All posts by Mitch Mitchell

I'm an independent consultant in many fields, so I have a lot to share.

The Images Issue And Getty Images

Last week was interesting for many reasons, but one was somewhat troubling.

One of my clients called me up saying she’d received a letter from Getty Images saying she owed them $800 for using one of their images. Since there were only 4 images on her site and two of them were of her and her business, I thought it was kind of a crank.

What it turned out to be was an image that was embedded in the free WordPress theme that I’d put on her site because the colors matched up with her site nicely. Most of the time I use this theme that I can customize, but this one seemed to do the trick.

Anyway, turns out that the image in the header was a copyrighted image. Whether the creator got permission to use it or not I have no idea, but supposedly even if that person had the right to use it, no one else has the right to use it, even though all of us downloaded the themes with the impression that all was right with the world.

In any case I called the guy at Getty, who was relatively nice but clueless. I gave him a website that showed the theme I downloaded, which is one of many. He said I should go after the people I downloaded the theme from; that was six months ago so that’s not happening since I can’t remember. I told him that it’s not everyone else’s fault if they downloaded a free theme, something that probably happens at least tens of thousands of times a day, and he said copyright is copyright.

We said a few other things to each other, which I’m going to leave alone for now, but I told him my client wasn’t paying and I wasn’t paying and if everyone he was now going to try to contact, since this site listed that 570 people had downloaded the image, got lawyers and decided to fight back that the company would find out soon enough that it wasn’t worth going after so many innocent people. That plus if they thought that one image was worth over $450,000 (just from this one site) they were out of their minds.

It does point out the issue of trying to make sure that images you use can be used on your sites or blogs. I usually go to Flickr if I don’t have an image of my own, and yet last week I also was contacted by someone whose image I used on one of my blogs. I gave attribution as I was supposed to, but this guy said I was supposed to link back to their website. I said there wasn’t anything showing that on his page and he said they were limited in space by Flickr. I said I’d followed the terms as listed on Flickr, but I was going to just remove the article because I wasn’t in the mood to link back to their site. And trust me, my site was easily ranked higher than theirs, so irking me did them no good.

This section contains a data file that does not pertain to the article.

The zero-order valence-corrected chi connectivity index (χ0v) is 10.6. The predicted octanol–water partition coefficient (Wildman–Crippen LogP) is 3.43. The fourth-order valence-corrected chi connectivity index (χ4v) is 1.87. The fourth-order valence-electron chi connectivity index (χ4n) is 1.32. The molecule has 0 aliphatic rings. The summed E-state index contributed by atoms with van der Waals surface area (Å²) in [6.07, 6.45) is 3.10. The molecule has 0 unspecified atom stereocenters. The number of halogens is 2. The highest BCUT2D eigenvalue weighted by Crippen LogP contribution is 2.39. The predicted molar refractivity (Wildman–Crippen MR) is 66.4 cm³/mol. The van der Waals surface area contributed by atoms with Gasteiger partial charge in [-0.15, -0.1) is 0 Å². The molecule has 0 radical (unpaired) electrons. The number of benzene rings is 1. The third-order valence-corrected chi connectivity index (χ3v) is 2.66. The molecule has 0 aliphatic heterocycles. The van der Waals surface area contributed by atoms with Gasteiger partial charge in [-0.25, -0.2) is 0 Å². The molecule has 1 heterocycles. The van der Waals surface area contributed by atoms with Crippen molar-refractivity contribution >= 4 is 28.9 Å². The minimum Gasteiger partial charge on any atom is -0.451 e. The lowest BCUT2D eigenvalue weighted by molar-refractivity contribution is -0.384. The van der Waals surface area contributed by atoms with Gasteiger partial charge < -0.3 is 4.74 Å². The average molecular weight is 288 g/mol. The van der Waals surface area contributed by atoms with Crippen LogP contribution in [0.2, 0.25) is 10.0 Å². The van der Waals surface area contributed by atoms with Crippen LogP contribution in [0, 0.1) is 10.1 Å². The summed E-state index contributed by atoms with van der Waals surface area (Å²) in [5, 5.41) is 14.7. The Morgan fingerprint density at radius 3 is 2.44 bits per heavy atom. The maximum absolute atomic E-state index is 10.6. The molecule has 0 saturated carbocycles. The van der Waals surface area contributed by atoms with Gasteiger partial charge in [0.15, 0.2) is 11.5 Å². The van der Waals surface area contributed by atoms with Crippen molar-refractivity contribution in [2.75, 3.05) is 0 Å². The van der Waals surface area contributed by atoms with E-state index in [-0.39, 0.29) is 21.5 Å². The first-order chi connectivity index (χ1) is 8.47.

What’s your thoughts on all of this? Meanwhile, my Hot Blog Tips Hangout crew explored this very issue, as well as the topic of free vs. paid themes, and here’s the video if you’re interested in checking out a bit of it:


 

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10 Writing Tips In 2 Minutes

Three weeks ago I wrote a quick post here giving 10 blog tips that could be read in 2 minutes or less. Seems that was the 3rd most popular post written in the last 30 days; figures right? I figured that I write about more than blogging around here, and that I’d take a shot and see if I could do the same type of thing regarding writing. Embrace your writing like the kid in the picture has. lol Anyway, let’s see if it can be done (of course it can be done):

1. When the mood hits you, write as much as you can. You can always edit, and you might end up with more than one post or article.

2. Watch your nouns and adverbs. Some are okay, but go overboard and you risk the power of your message.

3. Spell check is your friend; use it.

4. Punctuation is your other friend; don’t forget about semicolons.

5. If you believe you can’t think of anything to write think about your last 6 waking hours. There’s always a tale somewhere in there.

6. Write in your own voice. If you try to sound too smart or too perfect your message will come across very stale.

7. When you’ve finished writing, if you need to read it out loud to yourself; mistakes tend to stand out better that way.

8. Long posts are fine but don’t keep repeating the same message over and over. If you said it once, leave it be and move on.

9. Never forget to give attribution to your inspiration, otherwise someone might think you’ve plagiarized them.